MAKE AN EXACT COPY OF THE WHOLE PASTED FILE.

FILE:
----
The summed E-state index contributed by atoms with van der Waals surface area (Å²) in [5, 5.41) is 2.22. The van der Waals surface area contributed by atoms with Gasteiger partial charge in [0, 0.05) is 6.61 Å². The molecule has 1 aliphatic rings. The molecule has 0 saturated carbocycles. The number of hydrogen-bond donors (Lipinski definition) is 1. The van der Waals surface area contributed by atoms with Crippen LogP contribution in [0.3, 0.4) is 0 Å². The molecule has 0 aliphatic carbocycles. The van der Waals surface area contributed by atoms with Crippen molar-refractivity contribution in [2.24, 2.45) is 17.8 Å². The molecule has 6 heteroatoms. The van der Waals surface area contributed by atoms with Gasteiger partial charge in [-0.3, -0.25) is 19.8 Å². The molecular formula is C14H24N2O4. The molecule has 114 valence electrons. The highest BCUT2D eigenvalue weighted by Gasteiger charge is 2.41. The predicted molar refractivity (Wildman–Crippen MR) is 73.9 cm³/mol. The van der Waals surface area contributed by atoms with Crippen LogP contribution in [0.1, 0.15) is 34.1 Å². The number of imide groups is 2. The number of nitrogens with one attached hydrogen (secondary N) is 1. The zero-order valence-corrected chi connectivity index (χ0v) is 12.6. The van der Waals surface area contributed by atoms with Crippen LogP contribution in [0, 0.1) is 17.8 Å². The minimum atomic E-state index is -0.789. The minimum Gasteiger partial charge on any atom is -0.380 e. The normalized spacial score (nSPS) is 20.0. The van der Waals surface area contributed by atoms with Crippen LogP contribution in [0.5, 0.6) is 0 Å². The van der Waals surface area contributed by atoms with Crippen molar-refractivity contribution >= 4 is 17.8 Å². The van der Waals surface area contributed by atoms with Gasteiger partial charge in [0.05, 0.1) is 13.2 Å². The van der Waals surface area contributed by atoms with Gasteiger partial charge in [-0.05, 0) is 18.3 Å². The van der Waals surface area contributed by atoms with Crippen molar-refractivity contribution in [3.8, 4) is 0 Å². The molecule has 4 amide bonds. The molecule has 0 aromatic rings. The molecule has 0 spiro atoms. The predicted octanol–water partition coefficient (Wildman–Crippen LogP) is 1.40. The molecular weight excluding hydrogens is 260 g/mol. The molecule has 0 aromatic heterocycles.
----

The summed E-state index contributed by atoms with van der Waals surface area (Å²) in [5, 5.41) is 2.22. The van der Waals surface area contributed by atoms with Gasteiger partial charge in [0, 0.05) is 6.61 Å². The molecule has 1 aliphatic rings. The molecule has 0 saturated carbocycles. The number of hydrogen-bond donors (Lipinski definition) is 1. The van der Waals surface area contributed by atoms with Crippen LogP contribution in [0.3, 0.4) is 0 Å². The molecule has 0 aliphatic carbocycles. The van der Waals surface area contributed by atoms with Crippen molar-refractivity contribution in [2.24, 2.45) is 17.8 Å². The molecule has 6 heteroatoms. The van der Waals surface area contributed by atoms with Gasteiger partial charge in [-0.3, -0.25) is 19.8 Å². The molecular formula is C14H24N2O4. The molecule has 114 valence electrons. The highest BCUT2D eigenvalue weighted by Gasteiger charge is 2.41. The predicted molar refractivity (Wildman–Crippen MR) is 73.9 cm³/mol. The van der Waals surface area contributed by atoms with Crippen LogP contribution in [0.1, 0.15) is 34.1 Å². The number of imide groups is 2. The number of nitrogens with one attached hydrogen (secondary N) is 1. The zero-order valence-corrected chi connectivity index (χ0v) is 12.6. The van der Waals surface area contributed by atoms with Crippen LogP contribution in [0, 0.1) is 17.8 Å². The minimum atomic E-state index is -0.789. The minimum Gasteiger partial charge on any atom is -0.380 e. The normalized spacial score (nSPS) is 20.0. The van der Waals surface area contributed by atoms with Crippen LogP contribution in [0.5, 0.6) is 0 Å². The van der Waals surface area contributed by atoms with Crippen molar-refractivity contribution >= 4 is 17.8 Å². The van der Waals surface area contributed by atoms with Gasteiger partial charge in [0.05, 0.1) is 13.2 Å². The van der Waals surface area contributed by atoms with Gasteiger partial charge in [-0.05, 0) is 18.3 Å². The van der Waals surface area contributed by atoms with Crippen molar-refractivity contribution in [3.8, 4) is 0 Å². The molecule has 4 amide bonds. The molecule has 0 aromatic rings. The molecule has 0 spiro atoms. The predicted octanol–water partition coefficient (Wildman–Crippen LogP) is 1.40. The molecular weight excluding hydrogens is 260 g/mol. The molecule has 0 aromatic heterocycles.